"Your perceptions of what is typical is exaggerated in respect to reality, but those perceptions guide your own behavior," Neighbors said. "So, if you're thinking about how much you're going to drink, you're influenced by other people."
Neighbors' nearly $3 million alcohol study partners with Loyola Marymount University and the University of Washington to determine the influence other people have on a person's drinking habit. The series of studies takes place over fiveyears and will involve more than 10,000 students from those diverse campuses. They'll all be surveyed about their perception of their own drinking habits and those of others. They'll also be asked about how they identify with their peers.
The study is funded by the National Institutes of Health.
"I expect we will find that we can do a better job of using social-norms-based interventions, if we take into account who people care about," Neighbors said.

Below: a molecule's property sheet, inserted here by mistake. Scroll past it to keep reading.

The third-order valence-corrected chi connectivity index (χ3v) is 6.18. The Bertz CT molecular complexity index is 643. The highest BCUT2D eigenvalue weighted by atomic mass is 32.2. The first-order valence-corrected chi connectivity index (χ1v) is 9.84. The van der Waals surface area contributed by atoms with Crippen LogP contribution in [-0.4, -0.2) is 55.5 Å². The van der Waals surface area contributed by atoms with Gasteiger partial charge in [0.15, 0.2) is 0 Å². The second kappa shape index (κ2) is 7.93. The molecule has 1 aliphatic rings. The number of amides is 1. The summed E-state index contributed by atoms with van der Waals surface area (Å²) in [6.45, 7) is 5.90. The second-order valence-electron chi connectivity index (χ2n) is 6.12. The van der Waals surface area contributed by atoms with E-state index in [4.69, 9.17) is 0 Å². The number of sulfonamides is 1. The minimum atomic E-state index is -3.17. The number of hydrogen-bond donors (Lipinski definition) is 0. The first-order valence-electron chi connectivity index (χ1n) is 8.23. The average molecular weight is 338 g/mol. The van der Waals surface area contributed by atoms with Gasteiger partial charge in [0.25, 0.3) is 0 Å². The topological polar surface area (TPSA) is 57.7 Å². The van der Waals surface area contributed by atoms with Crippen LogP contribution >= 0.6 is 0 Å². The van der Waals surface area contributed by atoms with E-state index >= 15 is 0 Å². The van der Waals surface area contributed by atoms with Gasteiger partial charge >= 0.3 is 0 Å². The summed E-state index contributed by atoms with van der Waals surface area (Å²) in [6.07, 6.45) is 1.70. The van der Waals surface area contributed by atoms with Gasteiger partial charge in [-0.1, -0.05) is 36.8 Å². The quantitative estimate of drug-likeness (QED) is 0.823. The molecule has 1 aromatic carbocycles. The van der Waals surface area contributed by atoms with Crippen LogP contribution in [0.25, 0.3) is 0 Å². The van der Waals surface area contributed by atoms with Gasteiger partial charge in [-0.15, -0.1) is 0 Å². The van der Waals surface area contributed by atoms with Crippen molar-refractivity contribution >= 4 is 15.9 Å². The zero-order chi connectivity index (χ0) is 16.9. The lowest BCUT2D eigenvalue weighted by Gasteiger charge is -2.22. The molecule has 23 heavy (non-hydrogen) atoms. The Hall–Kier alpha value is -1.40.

It is a principle that guides a second study on gambling. Funded by the National Council on Problem Gaming, this study targets college students who have issues withgambling. This two-year study will screen more than 20,000 students and survey them about their gambling habits. (A problem gambler is defined as one who regularly: lied about gambling/spent money they didn't have/gambled more than they intended/borrowed money to gamble/had gambling impact their studies.)
Neighbors hopes the studies can be used to create new intervention policies on college campuses.
"This is the cutting edge of what people are doing in figuring out how to resolve some entrenched issues in college campuses," he said. "It's been here for years and years and years. Our hope is that this approach might start to make a dent in the culture ofcollege drinking and gambling, because that's really what it's going to take."
Clayton Neighbors is part of what's happening at the University of Houston. I'm Marisa Ramirez.
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